• Engage residents to garner input on future development and identify community needs (e.g., affordable housing, open space) that could potentially be incorporated into the project;

  • Identify key elements, such as unique cultural or social needs, that can help create a sense of place in suburban contexts and that have the potential to make the community more competitive;

  • Evaluate what infrastructure may be needed to support redevelopment;

  • Work with planning, zoning, public works and other departments to address regulatory challenges associated with large-scale redevelopment;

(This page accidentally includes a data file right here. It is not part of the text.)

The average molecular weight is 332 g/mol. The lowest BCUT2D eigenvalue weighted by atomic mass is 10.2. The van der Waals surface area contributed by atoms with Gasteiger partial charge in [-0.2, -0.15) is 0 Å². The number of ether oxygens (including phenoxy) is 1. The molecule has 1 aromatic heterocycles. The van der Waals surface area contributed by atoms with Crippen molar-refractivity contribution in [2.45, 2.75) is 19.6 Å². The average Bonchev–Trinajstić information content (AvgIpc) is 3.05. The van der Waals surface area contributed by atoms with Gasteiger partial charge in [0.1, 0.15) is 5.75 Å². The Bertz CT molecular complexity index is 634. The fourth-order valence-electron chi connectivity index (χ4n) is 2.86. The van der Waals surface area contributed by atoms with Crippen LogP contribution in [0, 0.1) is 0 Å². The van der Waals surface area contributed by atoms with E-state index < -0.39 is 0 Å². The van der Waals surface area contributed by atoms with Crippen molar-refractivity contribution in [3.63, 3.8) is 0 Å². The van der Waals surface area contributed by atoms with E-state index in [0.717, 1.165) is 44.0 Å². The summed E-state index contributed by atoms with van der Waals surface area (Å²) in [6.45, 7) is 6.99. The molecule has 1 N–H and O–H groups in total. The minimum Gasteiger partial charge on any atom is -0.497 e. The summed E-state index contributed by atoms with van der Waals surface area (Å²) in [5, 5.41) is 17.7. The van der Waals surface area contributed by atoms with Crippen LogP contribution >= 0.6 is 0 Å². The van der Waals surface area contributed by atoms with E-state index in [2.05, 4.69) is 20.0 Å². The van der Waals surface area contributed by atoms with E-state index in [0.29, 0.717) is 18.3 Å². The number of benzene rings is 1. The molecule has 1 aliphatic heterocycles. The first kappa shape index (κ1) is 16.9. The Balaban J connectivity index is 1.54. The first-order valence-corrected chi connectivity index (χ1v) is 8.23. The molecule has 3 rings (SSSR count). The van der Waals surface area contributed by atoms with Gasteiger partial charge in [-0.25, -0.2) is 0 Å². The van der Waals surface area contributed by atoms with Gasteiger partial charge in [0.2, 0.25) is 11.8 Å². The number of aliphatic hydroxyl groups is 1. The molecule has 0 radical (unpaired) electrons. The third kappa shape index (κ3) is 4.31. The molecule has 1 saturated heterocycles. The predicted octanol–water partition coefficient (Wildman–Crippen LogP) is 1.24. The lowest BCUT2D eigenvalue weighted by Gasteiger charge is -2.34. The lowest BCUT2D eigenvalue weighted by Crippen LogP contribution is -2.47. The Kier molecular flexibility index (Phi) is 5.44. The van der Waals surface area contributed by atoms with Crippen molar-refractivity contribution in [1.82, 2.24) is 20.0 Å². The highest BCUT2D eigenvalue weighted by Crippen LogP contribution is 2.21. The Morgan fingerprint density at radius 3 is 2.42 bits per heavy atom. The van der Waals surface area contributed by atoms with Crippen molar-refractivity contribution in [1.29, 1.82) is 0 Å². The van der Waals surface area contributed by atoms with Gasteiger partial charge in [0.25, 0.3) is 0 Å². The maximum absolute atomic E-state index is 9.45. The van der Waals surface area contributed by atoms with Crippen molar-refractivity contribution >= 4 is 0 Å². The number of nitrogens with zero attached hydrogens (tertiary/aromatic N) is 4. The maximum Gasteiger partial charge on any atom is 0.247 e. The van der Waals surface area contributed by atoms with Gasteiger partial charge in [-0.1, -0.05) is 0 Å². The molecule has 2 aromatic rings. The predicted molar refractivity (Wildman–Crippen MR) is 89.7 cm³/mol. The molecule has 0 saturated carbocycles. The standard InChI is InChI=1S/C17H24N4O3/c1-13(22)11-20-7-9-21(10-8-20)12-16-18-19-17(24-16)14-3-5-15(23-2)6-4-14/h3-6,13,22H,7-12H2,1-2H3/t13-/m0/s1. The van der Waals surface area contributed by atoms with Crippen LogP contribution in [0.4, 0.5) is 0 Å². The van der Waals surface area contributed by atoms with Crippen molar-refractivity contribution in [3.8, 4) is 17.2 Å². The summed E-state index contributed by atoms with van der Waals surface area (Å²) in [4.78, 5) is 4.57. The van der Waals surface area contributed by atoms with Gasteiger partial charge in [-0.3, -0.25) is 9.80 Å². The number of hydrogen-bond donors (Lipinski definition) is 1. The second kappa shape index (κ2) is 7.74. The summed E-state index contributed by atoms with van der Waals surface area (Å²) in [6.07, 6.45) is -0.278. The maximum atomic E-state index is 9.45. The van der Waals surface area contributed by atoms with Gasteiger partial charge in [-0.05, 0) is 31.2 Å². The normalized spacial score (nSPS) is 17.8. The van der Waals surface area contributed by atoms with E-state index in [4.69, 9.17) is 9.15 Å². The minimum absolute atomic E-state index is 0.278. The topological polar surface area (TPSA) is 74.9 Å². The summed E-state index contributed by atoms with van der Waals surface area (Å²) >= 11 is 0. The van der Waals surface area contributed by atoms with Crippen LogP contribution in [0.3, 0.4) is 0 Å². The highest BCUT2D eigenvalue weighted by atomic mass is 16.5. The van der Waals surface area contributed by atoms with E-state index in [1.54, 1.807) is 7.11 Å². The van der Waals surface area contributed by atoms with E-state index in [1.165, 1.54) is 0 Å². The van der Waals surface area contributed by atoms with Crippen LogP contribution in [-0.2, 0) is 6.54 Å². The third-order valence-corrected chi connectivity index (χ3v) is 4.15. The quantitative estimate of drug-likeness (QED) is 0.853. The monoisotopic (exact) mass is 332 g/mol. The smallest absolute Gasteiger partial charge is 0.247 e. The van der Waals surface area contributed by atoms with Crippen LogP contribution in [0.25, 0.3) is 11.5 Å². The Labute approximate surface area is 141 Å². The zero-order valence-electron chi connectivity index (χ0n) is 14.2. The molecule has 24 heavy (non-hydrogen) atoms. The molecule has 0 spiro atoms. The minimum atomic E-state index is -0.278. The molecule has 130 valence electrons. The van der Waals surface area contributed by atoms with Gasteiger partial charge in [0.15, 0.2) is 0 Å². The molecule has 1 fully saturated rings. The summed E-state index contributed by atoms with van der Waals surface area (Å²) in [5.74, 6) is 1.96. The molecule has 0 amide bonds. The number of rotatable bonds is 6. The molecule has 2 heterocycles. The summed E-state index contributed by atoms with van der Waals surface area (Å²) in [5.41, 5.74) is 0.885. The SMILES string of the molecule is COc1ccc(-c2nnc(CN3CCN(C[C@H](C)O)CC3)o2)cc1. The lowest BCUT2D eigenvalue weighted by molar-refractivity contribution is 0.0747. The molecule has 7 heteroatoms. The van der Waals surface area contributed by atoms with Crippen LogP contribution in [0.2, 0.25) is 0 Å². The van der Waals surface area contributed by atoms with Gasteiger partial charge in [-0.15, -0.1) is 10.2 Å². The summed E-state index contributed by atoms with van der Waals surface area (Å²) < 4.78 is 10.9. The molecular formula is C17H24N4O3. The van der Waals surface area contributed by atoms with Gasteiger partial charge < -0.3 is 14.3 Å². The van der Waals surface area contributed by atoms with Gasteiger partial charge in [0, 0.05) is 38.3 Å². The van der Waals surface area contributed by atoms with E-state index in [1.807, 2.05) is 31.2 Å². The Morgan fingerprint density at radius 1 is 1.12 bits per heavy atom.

• Craft an implementable development plan for the site/area; and

  • Consider public-private partnerships to assist with extraordinary development costs associated with complex redevelopment projects.


SB Friedman provides analytical, strategic and financial consulting services in support of complex, high-impact development projects. Founded in 1990, we serve a full range of clients in the public, private and nonprofit / institutional sectors.

The APA-IL thanks SB Friedman Development Advisors, LLC for being a 2022-23 Tier II Sponsor and supporting Great Communities for All in Illinois!